I am currently rereading C.S. Lewis’ autobiography, Surprised by Joy, and one thing that has struck me afresh is his story of being taken to church as a child. He grew up in Belfast in Northern Ireland, and he was taken to the local Anglican church, St. Mark’s, Dundela, where his grandfather was the priest.
Even as a child, he was disillusioned with the church. For one thing, his grandfather used to weep in the pulpit, particularly over what he perceived to be the evils of the Roman Catholic church. As Lewis grew older, he realised that one of the main reasons people attended the Anglican church was to demonstrate to the wider society that they were not Roman Catholics. You can see why a child might be disillusioned. Wouldn’t you be?
There are other less-than-ideal reasons for going to church.
Going to church for aesthetic reasons
These are people who just say, “Well, of course, I don’t believe a word of it. But I do love the musty smell of these old buildings, and the feeling of peace I get when I walk through the door. And I’ve always had a liking for organ music.”
I suppose this is spiritual in the broadest possible sense. I suppose this person might one day become curious whether that feeling of peace is more than just a psychological oddity. Or maybe a sermon, or an organ prelude, or a prayer will be “a means of grace.” These things do happen, thank God.
Going to church to get brownie points from God
This is the person who says, “Well, I do believe in God, so I go to church to make sure I stay on the right side of God. Because God likes people who go to church—right?”
I guess this answer is an improvement because at least it involves God. But the attitude that going to church gets you brownie points with God, which will somehow work to your credit on the Day of Judgment? Well, that’s just sad. Whatever happened to the unconditional love of God, to which God invites a free response?
Going to church because of the community
Ask churchgoers why they go to church, and four out of five will say, “I love the strong community.” Someone at my own church once mused, “In this church, you will never have to carry a burden alone.” That’s a wonderful testimony.
Yet community can be found in many places. I know a group who regularly cycle together, and they take care of one another in a way quite similar to that of a church. Caring community is a beautiful thing, and essential to human flourishing, wherever it happens. Community is always a gift of God, but it’s not unique to churches.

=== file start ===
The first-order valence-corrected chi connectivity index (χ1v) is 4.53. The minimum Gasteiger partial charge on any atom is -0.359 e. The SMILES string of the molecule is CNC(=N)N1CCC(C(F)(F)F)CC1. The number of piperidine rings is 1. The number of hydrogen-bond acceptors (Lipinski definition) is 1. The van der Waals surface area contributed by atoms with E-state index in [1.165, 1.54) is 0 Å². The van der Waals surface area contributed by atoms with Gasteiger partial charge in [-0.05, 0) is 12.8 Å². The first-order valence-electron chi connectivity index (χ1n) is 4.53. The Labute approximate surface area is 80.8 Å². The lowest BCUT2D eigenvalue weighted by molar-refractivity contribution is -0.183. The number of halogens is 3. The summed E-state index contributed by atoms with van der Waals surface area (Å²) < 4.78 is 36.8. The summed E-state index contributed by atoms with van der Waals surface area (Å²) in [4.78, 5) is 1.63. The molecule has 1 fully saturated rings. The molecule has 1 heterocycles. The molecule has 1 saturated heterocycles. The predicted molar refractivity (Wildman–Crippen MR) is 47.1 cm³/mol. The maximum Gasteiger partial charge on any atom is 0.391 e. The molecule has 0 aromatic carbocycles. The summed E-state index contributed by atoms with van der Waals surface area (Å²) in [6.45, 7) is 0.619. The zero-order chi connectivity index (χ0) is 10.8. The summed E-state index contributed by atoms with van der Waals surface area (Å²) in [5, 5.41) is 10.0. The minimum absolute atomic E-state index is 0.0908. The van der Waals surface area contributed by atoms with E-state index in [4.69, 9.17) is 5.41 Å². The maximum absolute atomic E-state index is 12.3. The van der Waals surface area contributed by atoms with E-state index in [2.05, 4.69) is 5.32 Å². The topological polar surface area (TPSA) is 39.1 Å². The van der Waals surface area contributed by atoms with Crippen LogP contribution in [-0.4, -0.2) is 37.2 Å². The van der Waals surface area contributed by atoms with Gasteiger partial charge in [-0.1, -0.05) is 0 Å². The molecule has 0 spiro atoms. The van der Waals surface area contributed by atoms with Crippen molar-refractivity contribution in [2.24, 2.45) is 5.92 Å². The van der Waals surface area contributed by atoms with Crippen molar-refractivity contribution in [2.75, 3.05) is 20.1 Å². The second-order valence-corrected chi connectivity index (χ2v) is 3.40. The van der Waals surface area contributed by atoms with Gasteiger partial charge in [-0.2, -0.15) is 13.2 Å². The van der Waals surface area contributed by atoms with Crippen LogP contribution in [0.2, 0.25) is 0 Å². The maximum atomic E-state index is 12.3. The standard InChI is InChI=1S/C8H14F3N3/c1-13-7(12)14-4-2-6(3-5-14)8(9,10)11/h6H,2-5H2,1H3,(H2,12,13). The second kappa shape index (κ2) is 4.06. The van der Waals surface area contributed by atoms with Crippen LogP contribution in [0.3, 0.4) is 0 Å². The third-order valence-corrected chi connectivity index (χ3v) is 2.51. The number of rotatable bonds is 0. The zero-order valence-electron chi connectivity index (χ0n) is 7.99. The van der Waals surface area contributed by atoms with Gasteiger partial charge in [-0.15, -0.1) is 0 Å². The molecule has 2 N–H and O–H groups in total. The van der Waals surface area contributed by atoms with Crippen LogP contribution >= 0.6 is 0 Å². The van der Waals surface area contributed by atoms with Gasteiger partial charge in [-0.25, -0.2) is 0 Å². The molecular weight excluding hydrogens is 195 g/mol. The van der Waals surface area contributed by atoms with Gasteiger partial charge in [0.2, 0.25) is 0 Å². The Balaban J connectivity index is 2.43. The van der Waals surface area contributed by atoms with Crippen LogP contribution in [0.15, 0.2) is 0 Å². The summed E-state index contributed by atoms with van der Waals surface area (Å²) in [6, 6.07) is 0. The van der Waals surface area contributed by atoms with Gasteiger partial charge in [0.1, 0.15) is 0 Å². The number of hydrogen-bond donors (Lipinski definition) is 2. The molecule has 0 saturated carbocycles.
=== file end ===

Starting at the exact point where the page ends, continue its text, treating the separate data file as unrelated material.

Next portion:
Going to church for spiritual sustenance
This is the person who says, “I am a spiritual person, but there’s very little in my daily life or in the culture around me that feeds my spirituality. I need church to restore that spiritual dimension of my life.”
I have much sympathy for this point of view. It’s a good reminder that much of the world operates on a horizontal level and doesn’t pay much attention to the vertical dimension. As with community, though, church is not the only place I can find a space for spiritual reflection. Many would respond that it is much easier to worship God, or at least feel spiritual, out in nature, without all the hassle that comes from involvement in a church.
Someone has said what the church needs is not better arguments but better metaphors. It’s a shrewd observation, and Lewis knew this too. In his BBC broadcasts in the 1940s, which later became Mere Christianity, he explains church to secular listeners in pubs across Britain by using a wartime metaphor that must have resonated deeply at that time:
“Enemy-occupied territory—that is what this world is. Christianity is the story of how the rightful king has landed, you might say landed in disguise, and is calling us to take part in a great campaign of sabotage. When you go to church you are really listening-in to the secret wireless from our friends: that is why the enemy is so anxious to prevent us from going.”
The image probably wouldn’t connect as well today. For a start, what’s a “wireless”? A metaphor that I have found connects better with people both inside and outside the church is that church is a school—but that too needs explaining.
It begins with the Gospel, Jesus’ announcement of the coming upside-down kingdom of God, where the values of the world are turned on their heads, and the world is turned right-way up. Then Jesus calls disciples to work with him in creating the kingdom, apprentices who slowly learn from him how to think, speak, and live in a kingdom way. One writer has suggested that baptism is—among other things—the way we register in the school of Jesus, the way we announce our intention to live as apprentices of Jesus.
Where does that leave church? Try thinking of it this way. At its heart, church is the gathering of the apprentices of Jesus. Like all apprenticeships, the majority of learning takes place on the job, as we watch the master artisan at work, and try to imitate them. But equally, there are times when the apprentices benefit from coming together. That’s church—the coming together of apprentices, to encourage one another, to discuss how they’ve got on with the lessons of the week before, to confess where they messed up, to learn more from Jesus, to take part in the family meal, and to be sent out for another week of apprenticeship.
I’m glad if people come to church for any reason—for the beauty, to please God, for the blessing of community, or for rediscovering the spiritual. But there is more, far more. Church helps us connect us with God’s purposes for the world in Christ. And that’s a source of deep satisfaction, for the simple reason that it is what human beings were made for.